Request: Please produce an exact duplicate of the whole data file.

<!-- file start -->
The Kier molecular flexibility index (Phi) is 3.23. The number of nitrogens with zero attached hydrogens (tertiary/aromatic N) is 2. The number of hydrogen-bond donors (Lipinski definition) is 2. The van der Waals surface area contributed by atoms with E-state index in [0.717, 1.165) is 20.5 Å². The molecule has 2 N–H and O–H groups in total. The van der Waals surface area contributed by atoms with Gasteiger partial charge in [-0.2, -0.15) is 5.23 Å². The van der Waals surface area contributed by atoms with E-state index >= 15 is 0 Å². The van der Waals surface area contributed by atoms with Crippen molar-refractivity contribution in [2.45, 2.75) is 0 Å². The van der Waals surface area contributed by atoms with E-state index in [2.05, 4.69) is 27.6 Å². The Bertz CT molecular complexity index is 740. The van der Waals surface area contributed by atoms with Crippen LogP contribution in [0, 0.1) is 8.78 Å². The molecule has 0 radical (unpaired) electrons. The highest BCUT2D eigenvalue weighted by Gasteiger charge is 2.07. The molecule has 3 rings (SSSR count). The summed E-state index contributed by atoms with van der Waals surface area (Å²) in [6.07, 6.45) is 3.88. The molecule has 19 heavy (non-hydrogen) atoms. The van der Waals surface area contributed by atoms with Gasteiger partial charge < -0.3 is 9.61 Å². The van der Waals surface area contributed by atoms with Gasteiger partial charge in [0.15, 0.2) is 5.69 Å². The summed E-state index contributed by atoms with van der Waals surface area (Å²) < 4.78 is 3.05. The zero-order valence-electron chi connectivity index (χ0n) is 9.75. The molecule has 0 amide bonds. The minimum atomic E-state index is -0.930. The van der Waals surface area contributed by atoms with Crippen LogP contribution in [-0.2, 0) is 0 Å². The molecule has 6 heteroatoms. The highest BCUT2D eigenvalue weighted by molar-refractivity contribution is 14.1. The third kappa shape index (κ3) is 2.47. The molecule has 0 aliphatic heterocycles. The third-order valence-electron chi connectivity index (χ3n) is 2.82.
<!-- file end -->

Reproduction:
The Kier molecular flexibility index (Phi) is 3.23. The number of nitrogens with zero attached hydrogens (tertiary/aromatic N) is 2. The number of hydrogen-bond donors (Lipinski definition) is 2. The van der Waals surface area contributed by atoms with E-state index in [0.717, 1.165) is 20.5 Å². The molecule has 2 N–H and O–H groups in total. The van der Waals surface area contributed by atoms with Gasteiger partial charge in [-0.2, -0.15) is 5.23 Å². The van der Waals surface area contributed by atoms with E-state index >= 15 is 0 Å². The van der Waals surface area contributed by atoms with Crippen molar-refractivity contribution in [2.45, 2.75) is 0 Å². The van der Waals surface area contributed by atoms with E-state index in [2.05, 4.69) is 27.6 Å². The Bertz CT molecular complexity index is 740. The van der Waals surface area contributed by atoms with Crippen LogP contribution in [0, 0.1) is 8.78 Å². The molecule has 0 radical (unpaired) electrons. The highest BCUT2D eigenvalue weighted by Gasteiger charge is 2.07. The molecule has 3 rings (SSSR count). The summed E-state index contributed by atoms with van der Waals surface area (Å²) in [6.07, 6.45) is 3.88. The molecule has 19 heavy (non-hydrogen) atoms. The van der Waals surface area contributed by atoms with Gasteiger partial charge < -0.3 is 9.61 Å². The van der Waals surface area contributed by atoms with Gasteiger partial charge in [0.15, 0.2) is 5.69 Å². The summed E-state index contributed by atoms with van der Waals surface area (Å²) < 4.78 is 3.05. The zero-order valence-electron chi connectivity index (χ0n) is 9.75. The molecule has 0 amide bonds. The minimum atomic E-state index is -0.930. The van der Waals surface area contributed by atoms with Crippen LogP contribution in [-0.2, 0) is 0 Å². The molecule has 6 heteroatoms. The highest BCUT2D eigenvalue weighted by molar-refractivity contribution is 14.1. The third kappa shape index (κ3) is 2.47. The molecule has 0 aliphatic heterocycles. The third-order valence-electron chi connectivity index (χ3n) is 2.82.